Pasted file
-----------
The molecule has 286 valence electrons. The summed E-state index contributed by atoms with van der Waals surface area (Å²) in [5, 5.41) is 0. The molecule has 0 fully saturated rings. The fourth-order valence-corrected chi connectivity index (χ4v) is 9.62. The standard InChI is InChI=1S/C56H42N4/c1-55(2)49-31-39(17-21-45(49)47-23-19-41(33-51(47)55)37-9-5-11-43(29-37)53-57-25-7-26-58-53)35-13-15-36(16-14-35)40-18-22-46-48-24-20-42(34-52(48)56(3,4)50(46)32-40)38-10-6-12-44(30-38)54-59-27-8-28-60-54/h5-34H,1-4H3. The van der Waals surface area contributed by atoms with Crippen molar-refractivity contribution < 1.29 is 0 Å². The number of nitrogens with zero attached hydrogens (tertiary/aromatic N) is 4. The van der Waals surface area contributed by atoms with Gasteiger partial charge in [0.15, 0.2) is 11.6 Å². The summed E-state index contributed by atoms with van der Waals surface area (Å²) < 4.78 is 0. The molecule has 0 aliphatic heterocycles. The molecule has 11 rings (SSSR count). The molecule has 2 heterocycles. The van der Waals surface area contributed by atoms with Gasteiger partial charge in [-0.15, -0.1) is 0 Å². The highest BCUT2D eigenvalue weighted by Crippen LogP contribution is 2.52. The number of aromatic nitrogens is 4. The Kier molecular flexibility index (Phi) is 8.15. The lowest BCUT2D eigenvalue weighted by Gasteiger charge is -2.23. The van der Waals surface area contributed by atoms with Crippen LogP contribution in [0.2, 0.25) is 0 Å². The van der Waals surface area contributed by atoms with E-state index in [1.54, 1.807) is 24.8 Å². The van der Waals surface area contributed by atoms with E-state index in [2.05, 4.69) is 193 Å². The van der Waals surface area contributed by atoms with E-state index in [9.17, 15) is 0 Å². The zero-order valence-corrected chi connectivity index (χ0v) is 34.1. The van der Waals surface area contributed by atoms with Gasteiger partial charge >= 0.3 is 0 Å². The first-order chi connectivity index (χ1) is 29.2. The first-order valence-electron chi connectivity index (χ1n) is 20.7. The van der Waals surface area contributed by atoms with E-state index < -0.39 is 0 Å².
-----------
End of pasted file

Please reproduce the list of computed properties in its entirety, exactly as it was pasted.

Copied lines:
The molecule has 286 valence electrons. The summed E-state index contributed by atoms with van der Waals surface area (Å²) in [5, 5.41) is 0. The molecule has 0 fully saturated rings. The fourth-order valence-corrected chi connectivity index (χ4v) is 9.62. The standard InChI is InChI=1S/C56H42N4/c1-55(2)49-31-39(17-21-45(49)47-23-19-41(33-51(47)55)37-9-5-11-43(29-37)53-57-25-7-26-58-53)35-13-15-36(16-14-35)40-18-22-46-48-24-20-42(34-52(48)56(3,4)50(46)32-40)38-10-6-12-44(30-38)54-59-27-8-28-60-54/h5-34H,1-4H3. The van der Waals surface area contributed by atoms with Crippen molar-refractivity contribution < 1.29 is 0 Å². The number of nitrogens with zero attached hydrogens (tertiary/aromatic N) is 4. The van der Waals surface area contributed by atoms with Gasteiger partial charge in [0.15, 0.2) is 11.6 Å². The summed E-state index contributed by atoms with van der Waals surface area (Å²) < 4.78 is 0. The molecule has 0 aliphatic heterocycles. The molecule has 11 rings (SSSR count). The molecule has 2 heterocycles. The van der Waals surface area contributed by atoms with Gasteiger partial charge in [-0.15, -0.1) is 0 Å². The highest BCUT2D eigenvalue weighted by Crippen LogP contribution is 2.52. The number of aromatic nitrogens is 4. The Kier molecular flexibility index (Phi) is 8.15. The lowest BCUT2D eigenvalue weighted by Gasteiger charge is -2.23. The van der Waals surface area contributed by atoms with Crippen LogP contribution in [0.2, 0.25) is 0 Å². The van der Waals surface area contributed by atoms with E-state index in [1.54, 1.807) is 24.8 Å². The van der Waals surface area contributed by atoms with E-state index in [2.05, 4.69) is 193 Å². The van der Waals surface area contributed by atoms with E-state index in [9.17, 15) is 0 Å². The zero-order valence-corrected chi connectivity index (χ0v) is 34.1. The van der Waals surface area contributed by atoms with Gasteiger partial charge >= 0.3 is 0 Å². The first-order chi connectivity index (χ1) is 29.2. The first-order valence-electron chi connectivity index (χ1n) is 20.7. The van der Waals surface area contributed by atoms with E-state index < -0.39 is 0 Å².